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Construction firms worried about worker shortage PDF  | Print |  E-mail
Written by Associated Press   
Tuesday, 08 April 2014 15:09

DENVER (AP) — The construction industry says it's in danger of not having enough people to keep up with demand for building projects, as workers age and more teens are pushed to go to college.

That worry comes after 2 million construction workers were laid off during the recession.

One trade group, the Associated General Contractors of America, announced a plan in Denver on Tuesday to draw more people into building trades. That plan included establishing charter schools focused on technical training, starting non-union apprenticeship programs and pushing for immigration reform.

The group believes many of the laid off workers have since found work in other fields or retired.

Denver was picked for the announcement because it has been one of the top 10 metro areas for adding new construction jobs in the past year.


Copyright 2014 The Associated Press. All rights reserved. This material may not be published, broadcast, rewritten or redistributed.

 
FDA: Honey with any added sweeteners isn't honey PDF  | Print |  E-mail
Written by MARY CLARE JALONICK   
Tuesday, 08 April 2014 13:12

The Food and Drug Administration is taking steps to ensure that shoppers who buy honey are getting the real deal.

New guidance issued Tuesday would prevent food companies from adding sugar or other sweeteners to pure honey and still calling it "honey."

The agency said enforcement action is possible against U.S. food businesses or importers if companies try to cut those sweeteners into real honey and do not label the product correctly. If those sweeteners are added, the label should read "blend of sugar and honey" or "blend of honey and corn syrup."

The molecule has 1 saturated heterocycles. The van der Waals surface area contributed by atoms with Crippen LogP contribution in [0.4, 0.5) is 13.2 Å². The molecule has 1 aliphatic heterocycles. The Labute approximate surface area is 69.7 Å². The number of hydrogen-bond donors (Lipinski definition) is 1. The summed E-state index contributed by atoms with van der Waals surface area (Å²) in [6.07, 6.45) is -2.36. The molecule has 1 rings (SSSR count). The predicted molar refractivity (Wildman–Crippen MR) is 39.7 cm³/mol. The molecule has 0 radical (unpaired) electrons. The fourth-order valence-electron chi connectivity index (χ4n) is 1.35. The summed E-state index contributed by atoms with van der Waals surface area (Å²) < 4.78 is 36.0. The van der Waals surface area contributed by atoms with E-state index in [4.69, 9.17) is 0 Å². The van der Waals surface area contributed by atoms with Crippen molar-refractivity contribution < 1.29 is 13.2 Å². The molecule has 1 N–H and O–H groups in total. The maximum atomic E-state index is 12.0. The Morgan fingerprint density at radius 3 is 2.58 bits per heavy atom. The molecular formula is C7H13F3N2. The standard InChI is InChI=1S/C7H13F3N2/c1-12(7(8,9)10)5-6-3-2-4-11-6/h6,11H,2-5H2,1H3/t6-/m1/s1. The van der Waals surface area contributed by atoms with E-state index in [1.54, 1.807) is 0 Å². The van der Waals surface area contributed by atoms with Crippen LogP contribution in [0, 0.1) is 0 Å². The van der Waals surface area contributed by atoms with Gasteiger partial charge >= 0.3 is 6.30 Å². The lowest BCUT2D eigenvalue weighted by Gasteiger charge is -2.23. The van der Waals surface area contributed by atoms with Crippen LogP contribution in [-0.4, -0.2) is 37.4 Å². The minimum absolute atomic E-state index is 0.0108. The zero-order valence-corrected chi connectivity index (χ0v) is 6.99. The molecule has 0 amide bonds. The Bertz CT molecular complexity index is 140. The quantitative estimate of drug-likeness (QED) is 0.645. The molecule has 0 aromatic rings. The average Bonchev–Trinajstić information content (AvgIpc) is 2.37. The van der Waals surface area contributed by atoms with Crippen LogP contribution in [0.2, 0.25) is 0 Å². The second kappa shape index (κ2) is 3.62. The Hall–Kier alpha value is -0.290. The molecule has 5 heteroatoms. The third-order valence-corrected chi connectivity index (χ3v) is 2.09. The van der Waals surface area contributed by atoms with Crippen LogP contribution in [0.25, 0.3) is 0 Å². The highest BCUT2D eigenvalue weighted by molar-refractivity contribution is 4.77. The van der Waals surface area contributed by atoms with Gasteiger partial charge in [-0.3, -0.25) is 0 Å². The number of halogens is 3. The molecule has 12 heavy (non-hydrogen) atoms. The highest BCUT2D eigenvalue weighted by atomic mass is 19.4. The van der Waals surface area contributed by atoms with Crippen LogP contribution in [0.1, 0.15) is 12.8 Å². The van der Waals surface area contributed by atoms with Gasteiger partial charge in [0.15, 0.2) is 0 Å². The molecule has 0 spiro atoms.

The FDA regularly detains honey imports and tests them after finding drug residues and unlabeled added sweeteners.


Copyright 2014 The Associated Press. All rights reserved. This material may not be published, broadcast, rewritten or redistributed.

 
U.S. bacon prices rise after virus kills baby pigs PDF  | Print |  E-mail
Written by M.L. JOHNSON, Associated Press   
Tuesday, 08 April 2014 13:49

MILWAUKEE (AP) — A virus never before seen in the U.S. has killed millions of baby pigs in less than a year, and with little known about how it spreads or how to stop it, it's threatening pork production and pushing up prices by 10 percent or more.

Estimates vary, but one economist believes case data indicate more than 6 million piglets in 27 states have died since porcine epidemic diarrhea showed up in the U.S. last May. A more conservative estimate from the U.S. Department of Agriculture shows the nation's pig herd has shrunk at least 3 percent to about 63 million pigs since the disease appeared.

Scientists think the virus, which does not infect humans or other animals, came from China, but they don't know how it got into the country. The federal government is looking into how such viruses might spread, while the pork industry, wary of future outbreaks, has committed $1.7 million to research the disease.

The U.S. is both a top producer and exporter of pork, but production could decline about 7 percent this year compared to last — the biggest drop in more than 30 years, according to a recent report from Rabobank, which focuses on the food, beverage and agribusiness industries.

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Scant relief: Summer gas price to dip 1 cent PDF  | Print |  E-mail
Written by JONATHAN FAHEY, AP Energy Writer   
Tuesday, 08 April 2014 13:05

NEW YORK (AP) — Drivers will get the slightest of breaks on gasoline prices this summer, according to the Energy Department.

The national average price is forecast to fall — by just one cent — to $3.57 per gallon between April and September, the months when Americans do most of their driving.

Still, that would be the lowest average since 2010. For the year, the Energy Department's Energy Information Administration expects gasoline to average $3.45 per gallon, down from $3.51 last year and also the lowest since 2010.

World demand for oil is growing, but supplies are growing faster, thanks to higher production in North and South America. The price of Brent crude, a benchmark used to price oil used by many U.S. refineries, is forecast to fall 4 percent this year.


Copyright 2014 The Associated Press. All rights reserved. This material may not be published, broadcast, rewritten or redistributed.

 
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